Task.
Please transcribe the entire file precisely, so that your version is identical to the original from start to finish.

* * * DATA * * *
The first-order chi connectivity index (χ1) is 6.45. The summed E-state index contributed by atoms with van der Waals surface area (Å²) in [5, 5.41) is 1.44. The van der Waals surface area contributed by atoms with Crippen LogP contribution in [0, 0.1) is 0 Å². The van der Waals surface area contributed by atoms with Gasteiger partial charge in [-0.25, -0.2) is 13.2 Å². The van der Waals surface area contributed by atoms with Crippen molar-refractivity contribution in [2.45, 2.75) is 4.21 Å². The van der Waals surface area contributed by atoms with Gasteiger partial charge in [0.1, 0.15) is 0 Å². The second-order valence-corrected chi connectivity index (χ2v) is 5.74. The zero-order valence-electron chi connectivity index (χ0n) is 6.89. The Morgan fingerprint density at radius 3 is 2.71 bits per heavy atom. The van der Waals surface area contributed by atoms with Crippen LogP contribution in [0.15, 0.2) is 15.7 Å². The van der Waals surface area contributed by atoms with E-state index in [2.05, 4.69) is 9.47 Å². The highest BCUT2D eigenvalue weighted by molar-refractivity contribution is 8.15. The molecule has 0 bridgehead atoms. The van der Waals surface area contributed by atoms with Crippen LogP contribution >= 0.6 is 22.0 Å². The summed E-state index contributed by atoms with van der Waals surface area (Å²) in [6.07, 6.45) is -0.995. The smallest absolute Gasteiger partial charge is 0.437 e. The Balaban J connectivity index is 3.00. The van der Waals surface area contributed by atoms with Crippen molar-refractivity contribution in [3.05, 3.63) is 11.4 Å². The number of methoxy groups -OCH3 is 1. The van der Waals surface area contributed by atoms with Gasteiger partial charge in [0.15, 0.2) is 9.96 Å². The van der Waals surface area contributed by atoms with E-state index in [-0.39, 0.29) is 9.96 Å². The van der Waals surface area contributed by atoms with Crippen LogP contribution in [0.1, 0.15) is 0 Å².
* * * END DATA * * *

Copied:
The first-order chi connectivity index (χ1) is 6.45. The summed E-state index contributed by atoms with van der Waals surface area (Å²) in [5, 5.41) is 1.44. The van der Waals surface area contributed by atoms with Crippen LogP contribution in [0, 0.1) is 0 Å². The van der Waals surface area contributed by atoms with Gasteiger partial charge in [-0.25, -0.2) is 13.2 Å². The van der Waals surface area contributed by atoms with Crippen molar-refractivity contribution in [2.45, 2.75) is 4.21 Å². The van der Waals surface area contributed by atoms with Gasteiger partial charge in [0.1, 0.15) is 0 Å². The second-order valence-corrected chi connectivity index (χ2v) is 5.74. The zero-order valence-electron chi connectivity index (χ0n) is 6.89. The Morgan fingerprint density at radius 3 is 2.71 bits per heavy atom. The van der Waals surface area contributed by atoms with Crippen LogP contribution in [0.15, 0.2) is 15.7 Å². The van der Waals surface area contributed by atoms with E-state index in [2.05, 4.69) is 9.47 Å². The highest BCUT2D eigenvalue weighted by molar-refractivity contribution is 8.15. The molecule has 0 bridgehead atoms. The van der Waals surface area contributed by atoms with Crippen LogP contribution >= 0.6 is 22.0 Å². The summed E-state index contributed by atoms with van der Waals surface area (Å²) in [6.07, 6.45) is -0.995. The smallest absolute Gasteiger partial charge is 0.437 e. The Balaban J connectivity index is 3.00. The van der Waals surface area contributed by atoms with Crippen molar-refractivity contribution in [3.05, 3.63) is 11.4 Å². The number of methoxy groups -OCH3 is 1. The van der Waals surface area contributed by atoms with Gasteiger partial charge in [0.15, 0.2) is 9.96 Å². The van der Waals surface area contributed by atoms with E-state index in [-0.39, 0.29) is 9.96 Å². The van der Waals surface area contributed by atoms with Crippen LogP contribution in [0.1, 0.15) is 0 Å².